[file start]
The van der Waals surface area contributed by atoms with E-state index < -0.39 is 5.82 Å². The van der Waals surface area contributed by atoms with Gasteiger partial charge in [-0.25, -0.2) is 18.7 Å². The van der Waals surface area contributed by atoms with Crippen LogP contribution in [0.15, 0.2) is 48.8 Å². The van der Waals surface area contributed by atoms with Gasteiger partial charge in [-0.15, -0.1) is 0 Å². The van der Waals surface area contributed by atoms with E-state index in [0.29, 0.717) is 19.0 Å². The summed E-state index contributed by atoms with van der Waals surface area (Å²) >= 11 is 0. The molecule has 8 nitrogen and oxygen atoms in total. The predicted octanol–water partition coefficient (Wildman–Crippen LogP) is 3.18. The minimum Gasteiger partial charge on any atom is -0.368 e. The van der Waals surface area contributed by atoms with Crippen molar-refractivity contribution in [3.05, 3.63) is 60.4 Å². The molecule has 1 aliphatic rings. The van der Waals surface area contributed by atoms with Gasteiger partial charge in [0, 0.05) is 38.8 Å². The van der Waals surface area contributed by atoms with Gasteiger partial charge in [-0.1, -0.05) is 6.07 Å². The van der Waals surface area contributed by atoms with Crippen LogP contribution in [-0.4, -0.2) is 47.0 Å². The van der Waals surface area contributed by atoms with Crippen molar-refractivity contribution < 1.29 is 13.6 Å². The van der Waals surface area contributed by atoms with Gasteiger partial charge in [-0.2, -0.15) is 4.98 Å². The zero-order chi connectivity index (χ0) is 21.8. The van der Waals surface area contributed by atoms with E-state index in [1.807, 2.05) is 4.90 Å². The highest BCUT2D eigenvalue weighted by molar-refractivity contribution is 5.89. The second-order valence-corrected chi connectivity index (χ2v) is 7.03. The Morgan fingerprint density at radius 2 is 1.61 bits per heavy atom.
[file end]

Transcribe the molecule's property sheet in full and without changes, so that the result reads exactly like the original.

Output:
The van der Waals surface area contributed by atoms with E-state index < -0.39 is 5.82 Å². The van der Waals surface area contributed by atoms with Gasteiger partial charge in [-0.25, -0.2) is 18.7 Å². The van der Waals surface area contributed by atoms with Crippen LogP contribution in [0.15, 0.2) is 48.8 Å². The van der Waals surface area contributed by atoms with Gasteiger partial charge in [-0.15, -0.1) is 0 Å². The van der Waals surface area contributed by atoms with E-state index in [0.29, 0.717) is 19.0 Å². The summed E-state index contributed by atoms with van der Waals surface area (Å²) >= 11 is 0. The molecule has 8 nitrogen and oxygen atoms in total. The predicted octanol–water partition coefficient (Wildman–Crippen LogP) is 3.18. The minimum Gasteiger partial charge on any atom is -0.368 e. The van der Waals surface area contributed by atoms with Crippen molar-refractivity contribution in [3.05, 3.63) is 60.4 Å². The molecule has 1 aliphatic rings. The van der Waals surface area contributed by atoms with Gasteiger partial charge in [0, 0.05) is 38.8 Å². The van der Waals surface area contributed by atoms with Gasteiger partial charge in [-0.1, -0.05) is 6.07 Å². The van der Waals surface area contributed by atoms with Crippen LogP contribution in [-0.4, -0.2) is 47.0 Å². The van der Waals surface area contributed by atoms with Crippen molar-refractivity contribution < 1.29 is 13.6 Å². The van der Waals surface area contributed by atoms with Gasteiger partial charge in [-0.2, -0.15) is 4.98 Å². The zero-order chi connectivity index (χ0) is 21.8. The van der Waals surface area contributed by atoms with E-state index in [1.807, 2.05) is 4.90 Å². The highest BCUT2D eigenvalue weighted by molar-refractivity contribution is 5.89. The second-order valence-corrected chi connectivity index (χ2v) is 7.03. The Morgan fingerprint density at radius 2 is 1.61 bits per heavy atom.